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Kim Basinger and Jeff Bridges in "Door in the Floor"
Photo © Focus Features
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Kim Basinger and Jeff Bridges in "Door in the Floor"
Photo © Focus Features

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Jeff Bridges and Kim Basinger Talk About "The Door in the Floor"
From Rebecca Murray,
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Adapted from the best-selling John Irving novel, "A Widow for One Year," "The Door in the Floor" is a complex tale of love and relationships. "It's about how love is defined by its shadow - loss," explains writer/director Tod Williams. Jeff Bridges feels it's "a wonderful combination of tragedy and comedy," while producer Ted Hope sees the film as being all about "the complexities of life."
What does author John Irving think about this big screen adaptation? "Tod Williams' screenplay is the most word-for-word faithful translation to film of any of the adaptations written from my novels. But he has also made his own film. This is excellent work," proclaims Irving.

The story follows one summer in the life of children's book author Ted Cole (Jeff Bridges) and his wife Marion (Kim Basinger). With their marriage in shambles after a devastating tragedy, a young man ignites a spark in Marion, and the Coles find themselves faced with having to make difficult choices about the future of their family.


Why are older woman/younger man relationships so controversial?
KIM BASINGER: I don't know. I don't care. I enjoyed every minute of it. I think that love and sex and everything comes in all different ways and sizes in life. I've just more or less always had a European attitude about things, I think, a looseness. I think that my life, I've been so attracted to the “Harold and Maude” aspect of living as opposed to the norm. Normal is so boring. I like to spice it up a little myself.

Were you familiar with the book this movie’s based on?
KIM BASINGER: No. Of course I knew about it, but no. I was really introduced to it by the script, which was really wonderful for ‘Marion.’ It was really great.

Was that what attracted you to the project?
KIM BASINGER: The script, and I loved Marion. I loved Marion's - and this is my word that I'm using - her ‘aloneness.’ I loved Kip [director Tod Williams]. I think that combination alone. I could not and would not have done this piece without Kip. I don't know. It was just a perfect time for me to meet Marion. She was rather quiet and got to be somewhat of a voyeur. That was kind of interesting for me, and sort of internal.

Jeff, did you know the book?
JEFF BRIDGES: I hadn't read the book, but I knew of it. My wife had read it. And I read it in preparation for the role. I love John Irving's stuff. It's that marriage of comedy and tragedy that he manages to do. It's really terrific. Kip had such a great adaptation of it. That was a big plus for me when I'd heard that John was being supportive of it. He called Kip, or I guess that's he going officially as Tod, but I think that Tod bought the rights for $1 from John.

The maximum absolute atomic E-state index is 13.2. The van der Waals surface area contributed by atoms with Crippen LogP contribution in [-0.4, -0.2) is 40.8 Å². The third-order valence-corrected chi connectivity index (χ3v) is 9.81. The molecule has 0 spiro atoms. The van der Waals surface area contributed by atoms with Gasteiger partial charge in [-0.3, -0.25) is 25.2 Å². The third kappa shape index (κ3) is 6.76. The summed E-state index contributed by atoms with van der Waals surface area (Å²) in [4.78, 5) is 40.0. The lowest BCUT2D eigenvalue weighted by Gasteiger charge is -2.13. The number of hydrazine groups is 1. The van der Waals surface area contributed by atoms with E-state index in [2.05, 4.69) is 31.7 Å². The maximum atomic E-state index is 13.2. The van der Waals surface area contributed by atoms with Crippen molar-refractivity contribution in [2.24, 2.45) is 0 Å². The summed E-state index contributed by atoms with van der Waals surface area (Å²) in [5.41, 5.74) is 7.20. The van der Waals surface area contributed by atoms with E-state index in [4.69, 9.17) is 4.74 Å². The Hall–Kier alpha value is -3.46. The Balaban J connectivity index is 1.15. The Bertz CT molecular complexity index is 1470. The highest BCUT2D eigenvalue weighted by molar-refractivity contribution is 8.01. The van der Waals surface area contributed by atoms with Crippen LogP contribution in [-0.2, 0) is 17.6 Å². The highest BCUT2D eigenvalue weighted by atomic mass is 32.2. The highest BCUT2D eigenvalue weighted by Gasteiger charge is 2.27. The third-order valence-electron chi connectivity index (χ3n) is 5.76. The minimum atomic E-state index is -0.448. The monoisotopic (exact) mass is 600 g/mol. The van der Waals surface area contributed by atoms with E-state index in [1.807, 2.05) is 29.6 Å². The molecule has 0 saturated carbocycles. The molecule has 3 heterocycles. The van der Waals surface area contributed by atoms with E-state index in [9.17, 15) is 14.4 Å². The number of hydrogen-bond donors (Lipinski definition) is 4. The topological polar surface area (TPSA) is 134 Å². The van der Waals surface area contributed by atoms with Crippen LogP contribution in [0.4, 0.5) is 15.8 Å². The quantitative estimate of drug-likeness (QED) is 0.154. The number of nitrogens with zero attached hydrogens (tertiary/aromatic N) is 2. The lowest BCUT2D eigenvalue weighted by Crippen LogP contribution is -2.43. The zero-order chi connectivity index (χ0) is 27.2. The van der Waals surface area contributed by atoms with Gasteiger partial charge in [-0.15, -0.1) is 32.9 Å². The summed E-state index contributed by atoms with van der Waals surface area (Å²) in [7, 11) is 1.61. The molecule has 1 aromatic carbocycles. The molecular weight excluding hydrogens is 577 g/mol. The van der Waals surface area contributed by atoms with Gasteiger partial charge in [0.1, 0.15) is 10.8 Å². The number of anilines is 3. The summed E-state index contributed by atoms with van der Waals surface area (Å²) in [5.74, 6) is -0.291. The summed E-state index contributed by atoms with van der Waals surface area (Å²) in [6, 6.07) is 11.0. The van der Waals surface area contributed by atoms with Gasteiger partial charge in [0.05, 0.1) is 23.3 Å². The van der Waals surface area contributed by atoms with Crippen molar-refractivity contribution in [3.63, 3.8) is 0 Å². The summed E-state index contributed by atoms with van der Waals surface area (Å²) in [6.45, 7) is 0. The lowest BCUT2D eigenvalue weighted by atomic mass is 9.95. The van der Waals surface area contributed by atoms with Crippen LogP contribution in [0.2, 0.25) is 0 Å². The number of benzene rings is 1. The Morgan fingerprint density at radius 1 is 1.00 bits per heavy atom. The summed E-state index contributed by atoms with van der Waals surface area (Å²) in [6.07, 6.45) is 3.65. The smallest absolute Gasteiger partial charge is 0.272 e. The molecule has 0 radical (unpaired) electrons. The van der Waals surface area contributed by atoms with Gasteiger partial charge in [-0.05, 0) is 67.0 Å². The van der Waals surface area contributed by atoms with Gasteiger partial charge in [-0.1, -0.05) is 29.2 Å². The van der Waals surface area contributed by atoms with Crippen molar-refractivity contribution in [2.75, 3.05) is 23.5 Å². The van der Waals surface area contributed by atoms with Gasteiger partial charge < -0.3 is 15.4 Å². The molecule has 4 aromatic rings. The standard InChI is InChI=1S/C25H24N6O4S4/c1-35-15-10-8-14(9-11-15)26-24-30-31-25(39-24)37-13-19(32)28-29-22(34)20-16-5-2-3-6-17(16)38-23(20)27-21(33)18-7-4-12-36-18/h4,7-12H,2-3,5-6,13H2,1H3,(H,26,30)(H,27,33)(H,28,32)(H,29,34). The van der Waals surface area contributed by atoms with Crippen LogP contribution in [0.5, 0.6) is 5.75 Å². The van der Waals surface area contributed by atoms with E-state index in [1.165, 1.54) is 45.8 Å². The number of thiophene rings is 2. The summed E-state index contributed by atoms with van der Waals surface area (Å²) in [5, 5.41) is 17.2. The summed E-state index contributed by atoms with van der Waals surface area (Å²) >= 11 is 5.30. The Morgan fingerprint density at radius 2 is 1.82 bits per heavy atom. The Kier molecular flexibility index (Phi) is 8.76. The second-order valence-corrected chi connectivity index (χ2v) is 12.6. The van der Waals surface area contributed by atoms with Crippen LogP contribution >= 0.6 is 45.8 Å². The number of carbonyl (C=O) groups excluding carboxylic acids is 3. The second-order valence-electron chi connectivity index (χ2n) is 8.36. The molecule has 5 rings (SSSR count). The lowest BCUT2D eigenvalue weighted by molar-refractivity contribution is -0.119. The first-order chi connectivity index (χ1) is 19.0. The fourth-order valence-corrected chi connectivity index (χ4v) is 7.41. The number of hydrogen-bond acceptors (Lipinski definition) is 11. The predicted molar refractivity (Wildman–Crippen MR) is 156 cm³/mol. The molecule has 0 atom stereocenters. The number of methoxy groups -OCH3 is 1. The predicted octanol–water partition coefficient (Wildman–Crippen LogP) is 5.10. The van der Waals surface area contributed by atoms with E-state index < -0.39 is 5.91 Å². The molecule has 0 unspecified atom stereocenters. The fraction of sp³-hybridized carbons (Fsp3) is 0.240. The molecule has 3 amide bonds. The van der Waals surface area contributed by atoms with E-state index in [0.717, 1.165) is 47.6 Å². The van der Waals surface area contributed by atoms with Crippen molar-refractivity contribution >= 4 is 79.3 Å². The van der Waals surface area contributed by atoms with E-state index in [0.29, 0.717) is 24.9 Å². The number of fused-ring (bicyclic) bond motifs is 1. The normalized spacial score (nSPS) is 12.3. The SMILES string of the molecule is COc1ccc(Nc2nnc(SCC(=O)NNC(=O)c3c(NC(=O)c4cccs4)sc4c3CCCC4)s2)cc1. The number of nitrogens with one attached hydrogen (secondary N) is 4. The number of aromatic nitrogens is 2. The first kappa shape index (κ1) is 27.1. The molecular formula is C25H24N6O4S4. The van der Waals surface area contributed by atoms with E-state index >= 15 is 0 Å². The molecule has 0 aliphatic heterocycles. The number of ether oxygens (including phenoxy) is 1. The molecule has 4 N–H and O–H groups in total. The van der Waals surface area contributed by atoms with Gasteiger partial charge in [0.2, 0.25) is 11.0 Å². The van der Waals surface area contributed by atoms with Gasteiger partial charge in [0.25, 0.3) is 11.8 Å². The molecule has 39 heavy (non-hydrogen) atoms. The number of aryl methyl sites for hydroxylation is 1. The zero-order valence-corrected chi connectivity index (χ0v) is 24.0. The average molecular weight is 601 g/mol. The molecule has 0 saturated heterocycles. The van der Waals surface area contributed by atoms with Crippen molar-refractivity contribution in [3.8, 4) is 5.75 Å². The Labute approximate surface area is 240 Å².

How do you get into the mindset of parents who have lost children?
KIM BASINGER: I think that the advantage that you have having had children, you don't have to think about it. If I had not had my daughter, I wouldn't know. That's true. That's honest. I don't think that you could be as convincing, even to yourself, about the truth that goes with that. As a parent, you just don't go there. You just don't go there. So as artists, when we had to go there, whatever we had we went there. It's something that we didn't even share. We just shared the moment on film, but we didn't even share it all. It's so a part of a parent’s horror, fear.

JEFF BRIDGES: You don't even have to think about it. Hearing Kim speak about [it] and not even really talk about it, but I was thinking about when Beau [Bridges] did “Baker Boys.” If it was another actor, you'd probably spend a lot of energy trying to figure out, “How do we appear to be brothers? What can we do that will give the illusion of that?” Since we were actually brothers, you didn't need to talk about it. You had that in your kit bag and you didn't need to take it out. It's just there, and a similar thing is having children yourself. I didn't have to think about. It was just kind of there. I didn't have to bring it out too much, even to myself, in the work.

One of the things that I did in preparation for that aspect of losing a child was talking to my mother who lost a child just before me. His name was Gary. My mom and dad went through Sudden Infant Death Syndrome. A kid, a year old, and you go up to see the baby and the baby is dead. I talked to her about that, and how they worked through that, and how long it lasted, and it's still just like it happened yesterday if you talk to my mom.

Kim, is there anything that could make you leave your kids - like this character?
KIM BASINGER: Not me in my own life. But I totally understood why Marion did it. It is heartbreaking, especially to leave her, Elle. My gosh.

PAGE 2: Bridges and Basinger on Working Together Again and Big Love


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